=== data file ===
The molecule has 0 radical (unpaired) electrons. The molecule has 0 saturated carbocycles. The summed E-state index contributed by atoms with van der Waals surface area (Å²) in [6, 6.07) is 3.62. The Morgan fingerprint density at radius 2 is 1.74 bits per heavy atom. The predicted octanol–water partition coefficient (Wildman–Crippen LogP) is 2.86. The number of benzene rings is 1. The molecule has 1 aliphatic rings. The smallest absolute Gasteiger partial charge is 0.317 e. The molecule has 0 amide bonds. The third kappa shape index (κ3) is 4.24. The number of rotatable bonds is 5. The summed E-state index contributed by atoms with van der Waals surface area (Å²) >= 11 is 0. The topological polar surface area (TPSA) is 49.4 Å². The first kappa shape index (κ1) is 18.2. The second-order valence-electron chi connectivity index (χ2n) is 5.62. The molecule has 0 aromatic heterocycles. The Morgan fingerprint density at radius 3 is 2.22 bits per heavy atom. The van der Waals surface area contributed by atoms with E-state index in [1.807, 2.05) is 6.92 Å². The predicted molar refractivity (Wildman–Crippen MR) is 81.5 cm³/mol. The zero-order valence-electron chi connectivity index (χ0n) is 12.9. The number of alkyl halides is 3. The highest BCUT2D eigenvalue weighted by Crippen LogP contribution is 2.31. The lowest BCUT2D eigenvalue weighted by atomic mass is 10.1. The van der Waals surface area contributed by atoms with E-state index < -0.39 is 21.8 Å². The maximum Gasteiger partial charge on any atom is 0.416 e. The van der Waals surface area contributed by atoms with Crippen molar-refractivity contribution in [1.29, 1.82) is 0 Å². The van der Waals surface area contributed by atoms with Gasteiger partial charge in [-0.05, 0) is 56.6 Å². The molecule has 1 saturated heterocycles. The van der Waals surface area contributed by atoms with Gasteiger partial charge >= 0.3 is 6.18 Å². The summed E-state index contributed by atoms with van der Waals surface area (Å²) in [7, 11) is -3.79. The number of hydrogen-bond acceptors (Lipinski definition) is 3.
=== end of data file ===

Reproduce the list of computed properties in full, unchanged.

The molecule has 0 radical (unpaired) electrons. The molecule has 0 saturated carbocycles. The summed E-state index contributed by atoms with van der Waals surface area (Å²) in [6, 6.07) is 3.62. The Morgan fingerprint density at radius 2 is 1.74 bits per heavy atom. The predicted octanol–water partition coefficient (Wildman–Crippen LogP) is 2.86. The number of benzene rings is 1. The molecule has 1 aliphatic rings. The smallest absolute Gasteiger partial charge is 0.317 e. The molecule has 0 amide bonds. The third kappa shape index (κ3) is 4.24. The number of rotatable bonds is 5. The summed E-state index contributed by atoms with van der Waals surface area (Å²) >= 11 is 0. The topological polar surface area (TPSA) is 49.4 Å². The first kappa shape index (κ1) is 18.2. The second-order valence-electron chi connectivity index (χ2n) is 5.62. The molecule has 0 aromatic heterocycles. The Morgan fingerprint density at radius 3 is 2.22 bits per heavy atom. The van der Waals surface area contributed by atoms with E-state index in [1.807, 2.05) is 6.92 Å². The predicted molar refractivity (Wildman–Crippen MR) is 81.5 cm³/mol. The zero-order valence-electron chi connectivity index (χ0n) is 12.9. The number of alkyl halides is 3. The highest BCUT2D eigenvalue weighted by Crippen LogP contribution is 2.31. The lowest BCUT2D eigenvalue weighted by atomic mass is 10.1. The van der Waals surface area contributed by atoms with E-state index < -0.39 is 21.8 Å². The maximum Gasteiger partial charge on any atom is 0.416 e. The van der Waals surface area contributed by atoms with Crippen molar-refractivity contribution in [1.29, 1.82) is 0 Å². The van der Waals surface area contributed by atoms with Gasteiger partial charge in [-0.05, 0) is 56.6 Å². The molecule has 1 saturated heterocycles. The van der Waals surface area contributed by atoms with Gasteiger partial charge >= 0.3 is 6.18 Å². The summed E-state index contributed by atoms with van der Waals surface area (Å²) in [7, 11) is -3.79. The number of hydrogen-bond acceptors (Lipinski definition) is 3.